women and the war

Topics: Suffragette, Emmeline Pankhurst, Women's suffrage Pages: 1 (386 words) Published: December 19, 2013
Historians still have diverse opinions about women and the war; historians such as Arthur Marwick support the reward theory, which states that women were rewarded with the vote after their vital impact on the war effort. Evidence promoting this point like the “Women’s Land Army” shows that the government wanted to honour the women taking up jobs even though these were just woman farmers. For women the war sparked a social revolution. On the other hand historians such as Paula Bartley and Martin Pugh oppose the reward theory seeming as the vote was a strange reward as most war work was done by young women in early 20s but they were not given the vote, only the women over thirty that didn’t do nearly as much work did. They argue suffragists not given enough credit for having shaped attitudes before WWI. Before the war only a third of women were employed and the majority of them worked in domestic service. Women were only allowed to work in occupations deemed “fit for women” such as nurses teachers and secretaries. Women and men lived in “separate spheres” and men were considered as more important members of society. However there were many women campaigning against inequality. The Suffragists, led by Millicent Fawcett negotiated and gave speeches, whilst their opposites the Suffragettes used violence to get their way. To control this militant band of women the Government put into place the Cat and Mouse Act. When war broke out in 1914, thousands of women were sacked from their jobs. They wanted work and they wanted to help the war effort. Suffragettes promised to stop all militant action because they realised the war was more important. However the trade unions opposed the idea of working with women so they went on strike. This led to Christabel Pankhurst organising the “Right To Work” march in July 1915. After, the Government did a deal with the trade unions known as the Treasury Agreements. The unions agreed to accept female labour in place on men during the...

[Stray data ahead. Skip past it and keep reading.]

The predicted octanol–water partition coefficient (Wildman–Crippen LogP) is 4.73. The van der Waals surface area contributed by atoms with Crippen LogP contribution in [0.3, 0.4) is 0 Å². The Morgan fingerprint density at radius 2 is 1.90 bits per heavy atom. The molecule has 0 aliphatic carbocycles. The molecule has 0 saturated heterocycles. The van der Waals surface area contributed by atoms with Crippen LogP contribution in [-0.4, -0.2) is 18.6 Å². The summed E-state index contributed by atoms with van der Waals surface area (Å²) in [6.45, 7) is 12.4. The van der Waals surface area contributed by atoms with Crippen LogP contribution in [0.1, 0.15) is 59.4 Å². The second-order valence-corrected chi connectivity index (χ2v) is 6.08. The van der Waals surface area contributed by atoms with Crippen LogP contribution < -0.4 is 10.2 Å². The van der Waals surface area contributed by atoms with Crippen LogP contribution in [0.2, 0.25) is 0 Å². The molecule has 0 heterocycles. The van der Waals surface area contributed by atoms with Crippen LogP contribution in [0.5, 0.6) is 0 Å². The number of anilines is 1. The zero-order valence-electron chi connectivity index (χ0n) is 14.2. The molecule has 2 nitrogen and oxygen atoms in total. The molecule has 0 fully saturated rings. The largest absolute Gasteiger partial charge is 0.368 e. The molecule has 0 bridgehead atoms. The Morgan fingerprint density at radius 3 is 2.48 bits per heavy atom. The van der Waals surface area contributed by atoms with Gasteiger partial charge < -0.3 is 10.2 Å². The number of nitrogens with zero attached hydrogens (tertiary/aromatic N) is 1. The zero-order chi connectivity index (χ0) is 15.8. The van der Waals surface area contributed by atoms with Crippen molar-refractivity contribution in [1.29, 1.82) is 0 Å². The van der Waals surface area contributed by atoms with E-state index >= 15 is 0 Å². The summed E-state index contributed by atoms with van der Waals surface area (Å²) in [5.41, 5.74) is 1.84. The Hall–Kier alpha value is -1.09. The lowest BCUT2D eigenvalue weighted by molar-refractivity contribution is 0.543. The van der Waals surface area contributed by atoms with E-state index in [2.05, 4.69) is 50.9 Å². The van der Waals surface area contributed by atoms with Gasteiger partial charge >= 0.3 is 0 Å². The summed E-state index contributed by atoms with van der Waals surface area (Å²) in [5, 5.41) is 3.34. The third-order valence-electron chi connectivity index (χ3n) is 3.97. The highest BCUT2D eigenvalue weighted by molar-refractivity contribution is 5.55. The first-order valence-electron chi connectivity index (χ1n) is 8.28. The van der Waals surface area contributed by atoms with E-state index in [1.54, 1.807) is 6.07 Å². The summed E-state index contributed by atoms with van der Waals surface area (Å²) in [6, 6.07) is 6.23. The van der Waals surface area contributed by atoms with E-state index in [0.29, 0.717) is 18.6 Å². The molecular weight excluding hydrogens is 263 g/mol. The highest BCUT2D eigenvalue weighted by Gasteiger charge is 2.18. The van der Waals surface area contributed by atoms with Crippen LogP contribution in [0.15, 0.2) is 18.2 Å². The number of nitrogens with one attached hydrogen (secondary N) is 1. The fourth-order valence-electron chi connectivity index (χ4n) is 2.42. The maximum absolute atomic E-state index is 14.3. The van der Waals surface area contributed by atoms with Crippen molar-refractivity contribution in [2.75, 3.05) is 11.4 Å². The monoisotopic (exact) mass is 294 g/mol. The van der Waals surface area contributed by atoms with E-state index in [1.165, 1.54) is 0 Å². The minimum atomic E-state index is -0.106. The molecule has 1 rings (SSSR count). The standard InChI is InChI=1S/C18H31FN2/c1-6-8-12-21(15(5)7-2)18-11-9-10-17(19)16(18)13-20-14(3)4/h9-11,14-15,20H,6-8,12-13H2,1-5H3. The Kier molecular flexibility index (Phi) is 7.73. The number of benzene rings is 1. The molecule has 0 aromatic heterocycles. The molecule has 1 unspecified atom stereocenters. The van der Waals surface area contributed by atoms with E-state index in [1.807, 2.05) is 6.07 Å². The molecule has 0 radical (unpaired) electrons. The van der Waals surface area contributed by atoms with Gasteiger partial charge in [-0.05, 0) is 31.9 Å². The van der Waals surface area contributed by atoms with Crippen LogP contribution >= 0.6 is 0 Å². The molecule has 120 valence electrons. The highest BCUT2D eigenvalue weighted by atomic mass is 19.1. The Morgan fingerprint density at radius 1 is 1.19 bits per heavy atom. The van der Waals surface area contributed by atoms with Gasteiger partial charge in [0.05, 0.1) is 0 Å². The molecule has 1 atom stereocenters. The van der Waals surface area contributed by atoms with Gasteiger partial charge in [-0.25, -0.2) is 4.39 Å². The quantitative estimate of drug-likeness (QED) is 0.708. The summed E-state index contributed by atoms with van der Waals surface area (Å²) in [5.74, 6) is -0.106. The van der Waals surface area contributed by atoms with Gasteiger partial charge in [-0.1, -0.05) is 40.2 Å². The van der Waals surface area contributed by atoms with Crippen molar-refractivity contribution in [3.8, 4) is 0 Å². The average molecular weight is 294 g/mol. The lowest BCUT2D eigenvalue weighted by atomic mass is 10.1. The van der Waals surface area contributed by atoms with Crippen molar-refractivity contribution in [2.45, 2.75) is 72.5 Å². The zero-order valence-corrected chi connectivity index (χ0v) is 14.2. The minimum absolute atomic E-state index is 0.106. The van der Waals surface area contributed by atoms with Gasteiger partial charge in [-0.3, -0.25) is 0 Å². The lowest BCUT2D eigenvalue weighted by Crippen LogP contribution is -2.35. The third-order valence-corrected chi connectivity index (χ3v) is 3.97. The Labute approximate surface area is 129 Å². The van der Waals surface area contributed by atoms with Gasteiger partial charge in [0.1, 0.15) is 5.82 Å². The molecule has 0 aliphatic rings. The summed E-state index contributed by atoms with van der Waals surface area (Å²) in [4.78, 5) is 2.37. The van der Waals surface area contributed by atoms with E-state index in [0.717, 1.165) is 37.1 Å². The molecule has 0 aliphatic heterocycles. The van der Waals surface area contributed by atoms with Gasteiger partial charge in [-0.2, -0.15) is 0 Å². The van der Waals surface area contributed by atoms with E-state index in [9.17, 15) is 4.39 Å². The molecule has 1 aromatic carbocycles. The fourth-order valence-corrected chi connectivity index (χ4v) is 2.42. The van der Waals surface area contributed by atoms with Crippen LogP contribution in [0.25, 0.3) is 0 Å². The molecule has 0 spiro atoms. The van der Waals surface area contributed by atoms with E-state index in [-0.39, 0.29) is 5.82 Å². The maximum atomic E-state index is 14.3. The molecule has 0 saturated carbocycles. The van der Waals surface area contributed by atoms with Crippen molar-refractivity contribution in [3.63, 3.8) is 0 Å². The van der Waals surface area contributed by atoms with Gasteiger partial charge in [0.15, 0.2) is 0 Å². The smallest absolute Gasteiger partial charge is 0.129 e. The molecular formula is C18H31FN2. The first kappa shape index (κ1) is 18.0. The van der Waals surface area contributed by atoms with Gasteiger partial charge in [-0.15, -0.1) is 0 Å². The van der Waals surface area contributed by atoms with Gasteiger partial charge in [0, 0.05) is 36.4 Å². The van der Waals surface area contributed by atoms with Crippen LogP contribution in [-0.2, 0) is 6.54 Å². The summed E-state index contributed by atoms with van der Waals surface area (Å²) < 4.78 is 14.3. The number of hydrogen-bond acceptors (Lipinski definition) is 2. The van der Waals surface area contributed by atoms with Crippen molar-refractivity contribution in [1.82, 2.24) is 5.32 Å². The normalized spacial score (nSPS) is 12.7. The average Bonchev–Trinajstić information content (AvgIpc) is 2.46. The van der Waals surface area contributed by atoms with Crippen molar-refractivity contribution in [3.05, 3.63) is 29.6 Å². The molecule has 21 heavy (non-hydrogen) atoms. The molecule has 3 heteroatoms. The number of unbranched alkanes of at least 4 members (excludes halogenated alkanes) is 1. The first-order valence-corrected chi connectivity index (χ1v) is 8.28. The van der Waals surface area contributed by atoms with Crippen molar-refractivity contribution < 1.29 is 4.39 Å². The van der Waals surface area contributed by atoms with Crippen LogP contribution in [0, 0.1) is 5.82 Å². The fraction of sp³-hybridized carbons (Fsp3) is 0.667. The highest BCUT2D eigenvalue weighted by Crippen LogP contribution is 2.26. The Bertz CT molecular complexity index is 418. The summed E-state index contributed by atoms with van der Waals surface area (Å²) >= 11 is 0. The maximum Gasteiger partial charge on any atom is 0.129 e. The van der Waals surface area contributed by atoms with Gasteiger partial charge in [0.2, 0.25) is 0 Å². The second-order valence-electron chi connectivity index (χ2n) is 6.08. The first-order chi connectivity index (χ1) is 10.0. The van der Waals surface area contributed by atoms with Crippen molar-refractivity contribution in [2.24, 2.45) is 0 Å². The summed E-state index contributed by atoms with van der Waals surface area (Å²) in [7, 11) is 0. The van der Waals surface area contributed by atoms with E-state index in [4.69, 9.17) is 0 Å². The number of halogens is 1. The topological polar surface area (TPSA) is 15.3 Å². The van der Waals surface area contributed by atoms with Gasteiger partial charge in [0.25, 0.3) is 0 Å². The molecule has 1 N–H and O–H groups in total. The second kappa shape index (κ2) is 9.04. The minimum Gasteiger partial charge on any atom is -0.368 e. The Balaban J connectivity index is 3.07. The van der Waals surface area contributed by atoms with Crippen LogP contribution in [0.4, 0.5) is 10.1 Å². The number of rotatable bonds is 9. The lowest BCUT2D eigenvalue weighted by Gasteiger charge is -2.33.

Continue Reading

Please join StudyMode to read the full document

You May Also Find These Documents Helpful

  • Women in War Essay
  • Women Essay
  • Women in War Essay
  • Essay about women in war
  • Women of War Essay
  • Women and the First World War Essay
  • Women During World War Two Essay
  • Canadian Women and the Second World War Essay

Become a StudyMode Member

Sign Up - It's Free